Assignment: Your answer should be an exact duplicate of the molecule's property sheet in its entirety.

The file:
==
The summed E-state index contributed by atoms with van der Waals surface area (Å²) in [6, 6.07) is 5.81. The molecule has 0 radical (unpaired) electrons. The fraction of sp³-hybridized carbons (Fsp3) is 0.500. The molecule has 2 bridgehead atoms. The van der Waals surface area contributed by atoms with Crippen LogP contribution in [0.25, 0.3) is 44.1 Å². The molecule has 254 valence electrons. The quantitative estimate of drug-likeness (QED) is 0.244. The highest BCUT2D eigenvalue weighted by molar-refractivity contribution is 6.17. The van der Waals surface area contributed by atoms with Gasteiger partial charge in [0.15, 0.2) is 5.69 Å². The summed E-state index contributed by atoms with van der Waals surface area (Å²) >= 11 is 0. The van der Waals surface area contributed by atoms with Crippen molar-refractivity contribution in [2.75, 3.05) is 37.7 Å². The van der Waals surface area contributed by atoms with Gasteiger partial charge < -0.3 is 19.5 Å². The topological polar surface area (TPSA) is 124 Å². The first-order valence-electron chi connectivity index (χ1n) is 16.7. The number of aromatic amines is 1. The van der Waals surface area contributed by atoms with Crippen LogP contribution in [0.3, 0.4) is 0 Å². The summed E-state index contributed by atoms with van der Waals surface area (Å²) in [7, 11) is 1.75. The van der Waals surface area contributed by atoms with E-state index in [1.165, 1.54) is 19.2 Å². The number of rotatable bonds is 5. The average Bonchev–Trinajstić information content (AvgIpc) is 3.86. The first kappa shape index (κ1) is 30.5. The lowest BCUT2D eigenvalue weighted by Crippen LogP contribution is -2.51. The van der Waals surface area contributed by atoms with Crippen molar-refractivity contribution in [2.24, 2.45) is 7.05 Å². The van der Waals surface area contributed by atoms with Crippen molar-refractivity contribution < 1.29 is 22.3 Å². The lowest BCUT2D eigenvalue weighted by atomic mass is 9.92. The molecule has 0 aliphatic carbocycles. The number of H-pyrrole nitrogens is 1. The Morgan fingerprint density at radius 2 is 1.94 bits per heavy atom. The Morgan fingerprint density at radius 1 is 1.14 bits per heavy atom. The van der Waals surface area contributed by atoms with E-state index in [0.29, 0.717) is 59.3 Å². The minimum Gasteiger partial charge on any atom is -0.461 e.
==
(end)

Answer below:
The summed E-state index contributed by atoms with van der Waals surface area (Å²) in [6, 6.07) is 5.81. The molecule has 0 radical (unpaired) electrons. The fraction of sp³-hybridized carbons (Fsp3) is 0.500. The molecule has 2 bridgehead atoms. The van der Waals surface area contributed by atoms with Crippen LogP contribution in [0.25, 0.3) is 44.1 Å². The molecule has 254 valence electrons. The quantitative estimate of drug-likeness (QED) is 0.244. The highest BCUT2D eigenvalue weighted by molar-refractivity contribution is 6.17. The van der Waals surface area contributed by atoms with Gasteiger partial charge in [0.15, 0.2) is 5.69 Å². The summed E-state index contributed by atoms with van der Waals surface area (Å²) >= 11 is 0. The van der Waals surface area contributed by atoms with Crippen molar-refractivity contribution in [2.75, 3.05) is 37.7 Å². The van der Waals surface area contributed by atoms with Gasteiger partial charge < -0.3 is 19.5 Å². The topological polar surface area (TPSA) is 124 Å². The first-order valence-electron chi connectivity index (χ1n) is 16.7. The number of aromatic amines is 1. The van der Waals surface area contributed by atoms with Crippen LogP contribution in [0.3, 0.4) is 0 Å². The summed E-state index contributed by atoms with van der Waals surface area (Å²) in [7, 11) is 1.75. The van der Waals surface area contributed by atoms with E-state index in [1.165, 1.54) is 19.2 Å². The number of rotatable bonds is 5. The average Bonchev–Trinajstić information content (AvgIpc) is 3.86. The first kappa shape index (κ1) is 30.5. The lowest BCUT2D eigenvalue weighted by Crippen LogP contribution is -2.51. The van der Waals surface area contributed by atoms with Crippen molar-refractivity contribution in [2.24, 2.45) is 7.05 Å². The van der Waals surface area contributed by atoms with Crippen molar-refractivity contribution < 1.29 is 22.3 Å². The lowest BCUT2D eigenvalue weighted by atomic mass is 9.92. The molecule has 0 aliphatic carbocycles. The number of H-pyrrole nitrogens is 1. The Morgan fingerprint density at radius 2 is 1.94 bits per heavy atom. The Morgan fingerprint density at radius 1 is 1.14 bits per heavy atom. The van der Waals surface area contributed by atoms with E-state index in [0.29, 0.717) is 59.3 Å². The minimum Gasteiger partial charge on any atom is -0.461 e.